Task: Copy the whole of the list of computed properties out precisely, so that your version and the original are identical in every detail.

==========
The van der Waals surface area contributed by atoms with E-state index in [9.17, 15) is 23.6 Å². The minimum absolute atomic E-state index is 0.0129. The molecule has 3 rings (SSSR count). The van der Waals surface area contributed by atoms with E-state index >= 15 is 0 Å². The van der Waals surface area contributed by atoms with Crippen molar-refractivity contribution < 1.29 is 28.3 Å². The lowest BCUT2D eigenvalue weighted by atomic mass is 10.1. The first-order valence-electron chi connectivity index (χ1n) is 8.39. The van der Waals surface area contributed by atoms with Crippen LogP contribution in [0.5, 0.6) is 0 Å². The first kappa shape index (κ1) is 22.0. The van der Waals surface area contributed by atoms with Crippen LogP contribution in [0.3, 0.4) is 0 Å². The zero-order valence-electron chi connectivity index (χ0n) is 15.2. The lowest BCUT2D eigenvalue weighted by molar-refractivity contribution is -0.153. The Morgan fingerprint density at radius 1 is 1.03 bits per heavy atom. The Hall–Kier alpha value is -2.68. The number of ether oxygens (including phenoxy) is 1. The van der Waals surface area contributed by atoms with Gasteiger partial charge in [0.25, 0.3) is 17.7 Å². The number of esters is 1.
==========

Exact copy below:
The van der Waals surface area contributed by atoms with E-state index in [9.17, 15) is 23.6 Å². The minimum absolute atomic E-state index is 0.0129. The molecule has 3 rings (SSSR count). The van der Waals surface area contributed by atoms with E-state index >= 15 is 0 Å². The van der Waals surface area contributed by atoms with Crippen molar-refractivity contribution < 1.29 is 28.3 Å². The lowest BCUT2D eigenvalue weighted by atomic mass is 10.1. The first-order valence-electron chi connectivity index (χ1n) is 8.39. The van der Waals surface area contributed by atoms with Crippen LogP contribution in [0.5, 0.6) is 0 Å². The first kappa shape index (κ1) is 22.0. The van der Waals surface area contributed by atoms with Crippen LogP contribution in [0.3, 0.4) is 0 Å². The zero-order valence-electron chi connectivity index (χ0n) is 15.2. The lowest BCUT2D eigenvalue weighted by molar-refractivity contribution is -0.153. The Morgan fingerprint density at radius 1 is 1.03 bits per heavy atom. The Hall–Kier alpha value is -2.68. The number of ether oxygens (including phenoxy) is 1. The van der Waals surface area contributed by atoms with Gasteiger partial charge in [0.25, 0.3) is 17.7 Å². The number of esters is 1.